Article  Google Scholar 

  34. Henriquet, M. et al. Deep origin of the dome-shaped Hyblean Plateau, southeastern Sicily: A new tectono-magmatic model. Tectonics 38, 4488–4515 (2019).

    ADS  Article  Google Scholar 

  35. Mattia, M., Bruno, V., Cannavò, F. & Palano, M. Evidences of a contractional pattern along the northern rim of the Hyblean Plateau (Sicily, Italy) from GPS data. Geol. Acta 10, 63–70 (2012).

    Google Scholar 

  36. Ragg, S., Grasso, M. & Müller, B. Patterns of tectonic stress in Sicily from borehole breakout observations and finite element modeling. Tectonics 18, 669–685 (1999).

    ADS  Article  Google Scholar 

  37. Musumeci, C., Scarfi, L., Palano, M. & Patane, D. Foreland segmentation along an active convergent margin: New constraints in southeastern Sicily (Italy) from seismic and geodetic observations. Tectonophysics 630, 137–149 (2014).

    ADS  Article  Google Scholar 

  38. Dellong, D. et al. Crustal structure of the Ionian basin and eastern Sicily margin: Results from a wide-angle seismic survey. J. Geophys. Res.: Solid Earth 123, 2090–2114 (2018).

    ADS  Article  Google Scholar 

  39. Şengör, A. M. C. Mid-mesozoic closure of Permo-Triassic Tethys and its implications. Nature 279, 590–593 (1979).

    ADS  Article  Google Scholar 

  40. Meschis, M. et al. Regional deformation and offshore crustal local faulting as combined processes to explain uplift through time constrained by investigating differentially uplifted late quaternary paleoshorelines: The foreland Hyblean plateau, SE Sicily. Tectonics 39, e2020TC006187 (2020).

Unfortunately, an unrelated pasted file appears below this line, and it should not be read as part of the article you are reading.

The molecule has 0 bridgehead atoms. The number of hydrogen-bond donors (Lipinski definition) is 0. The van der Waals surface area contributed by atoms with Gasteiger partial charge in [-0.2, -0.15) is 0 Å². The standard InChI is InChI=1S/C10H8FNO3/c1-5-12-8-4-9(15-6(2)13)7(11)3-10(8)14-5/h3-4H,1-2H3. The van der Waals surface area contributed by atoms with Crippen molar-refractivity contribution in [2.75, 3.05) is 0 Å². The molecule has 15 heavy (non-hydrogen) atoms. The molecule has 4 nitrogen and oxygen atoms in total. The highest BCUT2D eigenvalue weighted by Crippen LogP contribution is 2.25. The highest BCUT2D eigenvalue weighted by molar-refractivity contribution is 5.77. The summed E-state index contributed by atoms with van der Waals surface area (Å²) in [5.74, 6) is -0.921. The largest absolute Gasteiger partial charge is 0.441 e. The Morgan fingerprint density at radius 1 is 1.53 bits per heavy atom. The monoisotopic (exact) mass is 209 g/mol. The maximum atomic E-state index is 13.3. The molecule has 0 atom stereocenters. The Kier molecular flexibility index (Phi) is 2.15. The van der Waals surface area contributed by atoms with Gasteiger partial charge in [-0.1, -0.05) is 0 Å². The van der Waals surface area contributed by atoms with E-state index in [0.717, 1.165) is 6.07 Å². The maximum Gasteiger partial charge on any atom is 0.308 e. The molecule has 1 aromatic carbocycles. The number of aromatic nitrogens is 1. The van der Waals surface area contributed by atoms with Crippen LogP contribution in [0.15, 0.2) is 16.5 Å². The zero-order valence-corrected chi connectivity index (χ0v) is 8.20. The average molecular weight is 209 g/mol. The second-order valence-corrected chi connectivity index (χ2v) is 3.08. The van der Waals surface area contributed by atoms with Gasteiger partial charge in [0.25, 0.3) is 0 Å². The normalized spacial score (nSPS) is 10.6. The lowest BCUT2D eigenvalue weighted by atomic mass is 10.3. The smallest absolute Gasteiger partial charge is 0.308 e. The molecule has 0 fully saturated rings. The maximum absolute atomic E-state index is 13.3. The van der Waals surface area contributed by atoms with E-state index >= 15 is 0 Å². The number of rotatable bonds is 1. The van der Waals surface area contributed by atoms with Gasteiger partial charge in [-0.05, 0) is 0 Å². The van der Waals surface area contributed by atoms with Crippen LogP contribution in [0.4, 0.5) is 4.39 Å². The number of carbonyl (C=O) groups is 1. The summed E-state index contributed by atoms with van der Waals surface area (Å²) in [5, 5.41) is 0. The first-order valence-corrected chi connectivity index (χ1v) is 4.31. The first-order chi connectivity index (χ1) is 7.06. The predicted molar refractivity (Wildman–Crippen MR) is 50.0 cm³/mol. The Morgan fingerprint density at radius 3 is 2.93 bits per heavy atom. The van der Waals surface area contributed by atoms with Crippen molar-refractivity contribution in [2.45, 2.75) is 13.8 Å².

ADS  Article  Google Scholar 

  41. Scicchitano, G. et al. Comparing ancient quarries in stable and slowly uplifting coastal area located in Eastern Sicily, Italy. Geogr. Fis. Din. Quat. 41, 81–92 (2018).

    Google Scholar 

  42. Scicchitano, G., Antonioli, F., Berlinghieri, E. F. C., Dutton, A. & Monaco, C. Submerged archaeological sites along the Ionian coast of southeastern Sicily (Italy) and implications for the Holocene relative sea-level change. Quatern. Res. 70, 26–39 (2008).

    ADS  Article  Google Scholar 

  43. Spampinato, C. R., Scicchitano, G., Ferranti, L. & Monaco, C. Raised Holocene paleo-shorelines along the Capo Schisò coast, Taormina: New evidence of recent co-seismic deformation in northeastern Sicily (Italy). J. Geodyn. 55, 18–31 (2012).

    Article  Google Scholar